The COVID-19 pandemic has disrupted life in Bangladesh and around the world and has underscored the importance of focusing on our personal health and well-being. While there are many things we can do to stay safe, such as social distancing and wearing masks, one of the biggest tools in the fight against COVID-19 is maintaining good personal nutrition.

The importance of good nutrition is nothing new for Bangladesh, as the country has made significant progress in building a stronger population through addressing malnutrition. The country has reduced the rate of malnutrition from 42% in 2013 to 28% in 2019; however, challenges still remain.

Bangladesh faces a triple burden of malnutrition – “undernutrition” (underweight, stunted growth, muscle wasting), “overnutrition” (overweight), and micronutrient deficiencies (i.e. lacking a balanced diet). 

Malnutrition impacts the physical and mental cognitive development of children and increases the risk of communicable diseases and critical infections in adults as it hampers immunity. Malnutrition in Bangladesh is aggravated by poor dietary diversity, with excessive carbohydrate intake (70 % cereal mainly rice) and inadequate quality protein, fat, and micronutrient (vitamin A, iron, zinc) intake.

A key nutrient to fight malnutrition is a proper diet of proteins. One of the reasons Bangladesh ranks 104 out of 112 countries on the Global Food Security Index (GFSI)-Quality and Safety of Food- 2020 (Economic Intelligence Unit) is that GFSI considers diet diversification, nutritional standards, availability of dietary micronutrients that includes vitamin A, animal iron and vegetal iron, zinc, and quality of proteins.

We get our protein from 2 sources – plants and animals. Animal sources of protein are considered higher quality as they contain all the essential amino acids and can be easily digested and utilized by the human body. Global trends indicate high-income countries maintain a balanced diet of proteins from both animal and plant sources while lower-income countries such as Bangladesh depend more on plant sources. In Bangladesh, the demand for meat is also driven by affordability with urban areas consuming a greater proportion of meat in their diet than rural areas.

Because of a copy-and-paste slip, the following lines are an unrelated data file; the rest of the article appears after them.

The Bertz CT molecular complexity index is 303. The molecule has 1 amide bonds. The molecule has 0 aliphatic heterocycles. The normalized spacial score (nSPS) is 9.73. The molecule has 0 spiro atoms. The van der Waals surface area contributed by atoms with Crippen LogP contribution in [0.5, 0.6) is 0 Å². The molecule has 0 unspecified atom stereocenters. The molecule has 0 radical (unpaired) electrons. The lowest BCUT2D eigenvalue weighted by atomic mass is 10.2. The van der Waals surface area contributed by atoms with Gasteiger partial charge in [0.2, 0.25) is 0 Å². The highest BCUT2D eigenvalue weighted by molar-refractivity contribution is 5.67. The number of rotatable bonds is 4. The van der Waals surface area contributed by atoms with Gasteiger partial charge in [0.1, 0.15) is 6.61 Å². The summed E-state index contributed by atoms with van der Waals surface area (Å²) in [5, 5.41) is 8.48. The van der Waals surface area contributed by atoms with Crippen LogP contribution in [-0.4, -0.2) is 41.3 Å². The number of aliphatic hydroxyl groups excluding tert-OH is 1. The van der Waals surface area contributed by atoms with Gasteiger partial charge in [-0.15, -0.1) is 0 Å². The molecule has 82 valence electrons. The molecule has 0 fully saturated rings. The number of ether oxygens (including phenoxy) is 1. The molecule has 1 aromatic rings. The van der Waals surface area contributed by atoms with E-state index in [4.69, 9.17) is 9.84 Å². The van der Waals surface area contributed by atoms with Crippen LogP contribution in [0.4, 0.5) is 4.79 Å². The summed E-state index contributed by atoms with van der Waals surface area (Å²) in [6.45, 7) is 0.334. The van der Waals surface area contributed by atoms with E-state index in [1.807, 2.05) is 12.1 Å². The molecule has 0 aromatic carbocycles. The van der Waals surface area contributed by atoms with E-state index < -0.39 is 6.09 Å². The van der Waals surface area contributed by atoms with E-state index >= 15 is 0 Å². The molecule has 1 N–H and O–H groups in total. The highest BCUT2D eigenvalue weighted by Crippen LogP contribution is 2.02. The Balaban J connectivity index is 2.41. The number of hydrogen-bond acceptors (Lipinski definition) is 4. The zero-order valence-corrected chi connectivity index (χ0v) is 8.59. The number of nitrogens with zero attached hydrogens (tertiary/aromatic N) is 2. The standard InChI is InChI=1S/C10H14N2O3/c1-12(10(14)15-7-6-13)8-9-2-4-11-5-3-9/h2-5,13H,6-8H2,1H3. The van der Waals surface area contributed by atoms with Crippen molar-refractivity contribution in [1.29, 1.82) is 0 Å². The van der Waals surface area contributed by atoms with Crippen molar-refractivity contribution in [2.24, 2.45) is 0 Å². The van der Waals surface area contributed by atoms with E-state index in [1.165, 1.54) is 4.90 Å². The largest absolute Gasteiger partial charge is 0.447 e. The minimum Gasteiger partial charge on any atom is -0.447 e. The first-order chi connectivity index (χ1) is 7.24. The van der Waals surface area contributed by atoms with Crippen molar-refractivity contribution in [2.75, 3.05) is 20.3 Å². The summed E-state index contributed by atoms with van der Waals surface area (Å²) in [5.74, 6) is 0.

Two important developments in the last 30 years in Bangladesh have been steadily improving the balance of protein intakes. The first is the growth of aquaculture. Availability of fish at a national level has increased animal protein intake. The second is the increased availability of poultry, eggs, and milk. Since the early 1990’s the considerable increase in protein intake has been largely in line with recommended global protein levels, but 80% of the intake is still from plant sources.

According to the Food and Agriculture Organization’s food balance sheet, the total protein intake in Bangladesh is 60g/day/person, of which only 12g/day/person is from animal sources and 48g/day/person from plant sources.

Protein is a macronutrient like a carbohydrate and fat, providing a source of energy. The building block of proteins is amino acids (AA). Nine of them are essential AAs as we cannot store them in our body and so they have to be obtained from our diet. Food that contains all or most 9 AAs is of high biological value as our bodies can break them down and use them efficiently. Therefore, those proteins that provide the 9 AAs are considered quality proteins and are included as one of the determinants in the GFSI rankings.

Protein is critical for building bones and tissues (muscle). It plays a role in metabolic reactions, cell functions, cell, and tissue repair, and forms blood cells. The daily requirement for protein for an average person is about 0.75-0.80 g/kg/day depending on factors such as weight, age, activity levels, gender, and health condition. The requirements are higher during pregnancy, lactation, childhood, recovery from major illness, trauma, infection, and surgery. Therefore, to tackle malnutrition, Bangladesh needs to meet increased protein requirements in critical stages of development. Even though Bangladesh is on track to meet maternal, infant, and child nutrition targets, the rate of stunted growth is higher than average for Asia with 30.8% of children under the age of 5 affected.